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Blinded by Science: Experimental Results Are IN!

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August 14, 2015 by fhsteinbart


Here we see the acetate film SRM (Standard Research Method) color bar from the BJCP (Beer Judge Certification Program)

Here we see the acetate film SRM (Standard Research Method) color bar from the BJCP (Beer Judge Certification Program)

You may or may not remember a piece I wrote not too long ago about how to do an experiment. I suggested keeping to a simple yes/no style called a Case Study in which I brewed a 10 gallon batch of beer, then split the batch into two 5 gallon batches. One batch was locked down with an airlock, while the other simply had a loose fitting lid placed on the top of the fermentor. With everything else being the same, the only difference should be whether there is a difference between open and closed fermentation. I did a triangle test with members and guests of the Oregon Brew Crew and 25 out of 26 people correctly identified the odd beer out of the test. That’s 96.15% positive correlation which is extremely significant. The only unexpected result was the change in color on the open fermentation being approximately 4~5 SRM, while the closed fermentation is about 7~8 SRM. Some conjectured that the oxygen may have acted as a bleaching agent as found in hydrogen peroxide, but there shouldn’t be enough molecular oxygen available from the atmosphere to do that. I thought it might be that there were Melanoidin reactions taking place in the closed fermentor from enzymatic reactions that weren’t taking place in the open fermentor. This could be from Amadori rearrangement during fermentation or some other Maillard reaction. So now we are left with more questions than answers, and this is one reason scientific inquiry is so important in the field of brewing. So what we need to do now is both a longitudinal study of open vs. closed fermentations from more brewers, and a cross sectional study looking at different yeasts and seeing how each yeast performs with open vs. closed fermentations to understand what variations, if any, exist between strains and see if the results are reproducible within the same yeast. If anyone have any suggestions, please feel free to post your comments here, and maybe we’ll do another great experiment!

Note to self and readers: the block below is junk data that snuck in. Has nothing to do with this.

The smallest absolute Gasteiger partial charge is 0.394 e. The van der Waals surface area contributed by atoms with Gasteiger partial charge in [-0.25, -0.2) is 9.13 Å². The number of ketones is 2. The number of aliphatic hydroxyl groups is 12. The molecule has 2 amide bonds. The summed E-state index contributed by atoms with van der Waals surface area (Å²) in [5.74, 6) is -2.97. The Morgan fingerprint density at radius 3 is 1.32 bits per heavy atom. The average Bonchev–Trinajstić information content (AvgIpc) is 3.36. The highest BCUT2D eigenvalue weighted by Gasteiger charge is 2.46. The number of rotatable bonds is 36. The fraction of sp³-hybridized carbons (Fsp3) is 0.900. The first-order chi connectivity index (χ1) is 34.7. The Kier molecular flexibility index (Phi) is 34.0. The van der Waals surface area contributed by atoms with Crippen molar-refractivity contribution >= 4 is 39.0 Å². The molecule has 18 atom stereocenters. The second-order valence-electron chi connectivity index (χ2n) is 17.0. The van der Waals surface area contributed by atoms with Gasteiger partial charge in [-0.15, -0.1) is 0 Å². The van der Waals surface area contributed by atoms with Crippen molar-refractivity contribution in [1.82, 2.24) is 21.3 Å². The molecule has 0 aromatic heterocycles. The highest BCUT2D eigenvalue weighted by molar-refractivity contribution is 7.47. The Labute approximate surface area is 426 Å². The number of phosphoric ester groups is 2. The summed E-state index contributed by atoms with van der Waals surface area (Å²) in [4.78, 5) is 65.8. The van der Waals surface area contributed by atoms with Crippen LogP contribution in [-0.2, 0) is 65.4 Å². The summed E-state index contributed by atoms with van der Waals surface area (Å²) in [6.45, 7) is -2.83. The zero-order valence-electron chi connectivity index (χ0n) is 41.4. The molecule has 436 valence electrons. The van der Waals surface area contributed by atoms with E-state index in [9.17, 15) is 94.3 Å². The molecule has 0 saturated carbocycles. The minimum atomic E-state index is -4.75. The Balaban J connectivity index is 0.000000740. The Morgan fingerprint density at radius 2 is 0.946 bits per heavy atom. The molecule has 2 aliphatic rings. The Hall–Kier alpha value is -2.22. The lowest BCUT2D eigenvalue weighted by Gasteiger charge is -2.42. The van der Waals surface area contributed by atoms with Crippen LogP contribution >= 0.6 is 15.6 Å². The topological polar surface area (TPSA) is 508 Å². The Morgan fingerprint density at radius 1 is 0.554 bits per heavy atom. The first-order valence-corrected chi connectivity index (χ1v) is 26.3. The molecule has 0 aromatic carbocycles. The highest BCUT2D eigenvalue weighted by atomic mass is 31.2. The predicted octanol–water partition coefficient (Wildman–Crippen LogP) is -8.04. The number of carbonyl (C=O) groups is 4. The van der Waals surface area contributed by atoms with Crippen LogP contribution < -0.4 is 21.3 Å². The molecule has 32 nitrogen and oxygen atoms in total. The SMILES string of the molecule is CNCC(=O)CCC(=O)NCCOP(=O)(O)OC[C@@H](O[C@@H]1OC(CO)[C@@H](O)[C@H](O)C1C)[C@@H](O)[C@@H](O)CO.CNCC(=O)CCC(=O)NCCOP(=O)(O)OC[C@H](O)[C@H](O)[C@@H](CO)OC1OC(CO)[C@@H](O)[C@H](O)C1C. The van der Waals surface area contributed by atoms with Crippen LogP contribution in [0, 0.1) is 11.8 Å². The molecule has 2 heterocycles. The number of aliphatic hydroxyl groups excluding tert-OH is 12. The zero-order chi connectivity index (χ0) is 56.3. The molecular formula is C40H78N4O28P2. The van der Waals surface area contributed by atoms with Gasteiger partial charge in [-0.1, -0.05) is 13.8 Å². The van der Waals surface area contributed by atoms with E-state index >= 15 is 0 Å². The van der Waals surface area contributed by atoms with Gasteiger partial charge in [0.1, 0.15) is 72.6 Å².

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2 thoughts on “Blinded by Science: Experimental Results Are IN!

  1. T man says:

    The testers detected the difference in flavor of the open fermentation. What did they notice? Was the flavor less pleasant? Was it agreeable? I like to try an open fermentation but would like to know if it would be tasty or not worth the time. Thanks.

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    • fhsteinbart says:

      Great questions! What I primarily noticed was that there was a distinct preference by ¾ of the tasters for the open fermentation. These folks were not much into hoppy beers either, and commented on how the malt profile was well rounded, so there’s that point. While the remaining ¼ liked the closed fermentation, these folks were primarily hop heads, and remarked about the hop presence. All in all, if you are using a true top cropping yeast like the Ringwood yeast, then open fermentation may be for you. But if you like yeasts that are bottom croppers, then a closed fermentation would be what you should use. I think that open fermentation has a place in the tool requiem of all home brewers looking towards having a different flavor profile that is yeast character driven. Please let me know if you have any further questions, and keep on brewing strong!

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